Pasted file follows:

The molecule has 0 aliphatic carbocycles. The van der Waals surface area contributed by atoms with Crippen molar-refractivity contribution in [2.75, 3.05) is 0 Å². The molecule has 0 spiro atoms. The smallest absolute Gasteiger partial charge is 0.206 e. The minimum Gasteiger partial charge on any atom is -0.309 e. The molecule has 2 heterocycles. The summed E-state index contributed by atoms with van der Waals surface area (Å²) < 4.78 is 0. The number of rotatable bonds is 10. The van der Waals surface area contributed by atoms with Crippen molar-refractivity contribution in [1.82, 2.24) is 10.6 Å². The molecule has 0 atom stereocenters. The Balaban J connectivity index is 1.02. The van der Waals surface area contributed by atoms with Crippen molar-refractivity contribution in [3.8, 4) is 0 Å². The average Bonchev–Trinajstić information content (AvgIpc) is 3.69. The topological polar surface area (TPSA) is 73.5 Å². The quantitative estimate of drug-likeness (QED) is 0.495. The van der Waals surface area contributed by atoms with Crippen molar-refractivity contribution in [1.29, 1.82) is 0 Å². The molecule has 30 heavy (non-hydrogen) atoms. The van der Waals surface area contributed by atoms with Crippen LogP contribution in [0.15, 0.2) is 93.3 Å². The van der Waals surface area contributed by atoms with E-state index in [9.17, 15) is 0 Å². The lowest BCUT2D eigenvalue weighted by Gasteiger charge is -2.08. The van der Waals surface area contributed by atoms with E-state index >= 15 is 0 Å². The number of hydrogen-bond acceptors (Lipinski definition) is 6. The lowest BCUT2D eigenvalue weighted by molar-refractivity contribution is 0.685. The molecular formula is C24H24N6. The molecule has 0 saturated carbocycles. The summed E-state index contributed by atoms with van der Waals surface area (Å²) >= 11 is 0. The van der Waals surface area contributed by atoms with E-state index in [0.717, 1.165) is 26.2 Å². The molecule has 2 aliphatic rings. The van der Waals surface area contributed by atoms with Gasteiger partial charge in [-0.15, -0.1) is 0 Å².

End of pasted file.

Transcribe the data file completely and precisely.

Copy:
The molecule has 0 aliphatic carbocycles. The van der Waals surface area contributed by atoms with Crippen molar-refractivity contribution in [2.75, 3.05) is 0 Å². The molecule has 0 spiro atoms. The smallest absolute Gasteiger partial charge is 0.206 e. The minimum Gasteiger partial charge on any atom is -0.309 e. The molecule has 2 heterocycles. The summed E-state index contributed by atoms with van der Waals surface area (Å²) < 4.78 is 0. The number of rotatable bonds is 10. The van der Waals surface area contributed by atoms with Crippen molar-refractivity contribution in [1.82, 2.24) is 10.6 Å². The molecule has 0 atom stereocenters. The Balaban J connectivity index is 1.02. The van der Waals surface area contributed by atoms with Crippen molar-refractivity contribution in [3.8, 4) is 0 Å². The average Bonchev–Trinajstić information content (AvgIpc) is 3.69. The topological polar surface area (TPSA) is 73.5 Å². The quantitative estimate of drug-likeness (QED) is 0.495. The van der Waals surface area contributed by atoms with Crippen molar-refractivity contribution in [1.29, 1.82) is 0 Å². The molecule has 30 heavy (non-hydrogen) atoms. The van der Waals surface area contributed by atoms with Crippen LogP contribution in [0.15, 0.2) is 93.3 Å². The van der Waals surface area contributed by atoms with E-state index in [9.17, 15) is 0 Å². The lowest BCUT2D eigenvalue weighted by Gasteiger charge is -2.08. The van der Waals surface area contributed by atoms with E-state index >= 15 is 0 Å². The number of hydrogen-bond acceptors (Lipinski definition) is 6. The lowest BCUT2D eigenvalue weighted by molar-refractivity contribution is 0.685. The molecular formula is C24H24N6. The molecule has 0 saturated carbocycles. The summed E-state index contributed by atoms with van der Waals surface area (Å²) >= 11 is 0. The van der Waals surface area contributed by atoms with E-state index in [0.717, 1.165) is 26.2 Å². The molecule has 2 aliphatic rings. The van der Waals surface area contributed by atoms with Gasteiger partial charge in [-0.15, -0.1) is 0 Å².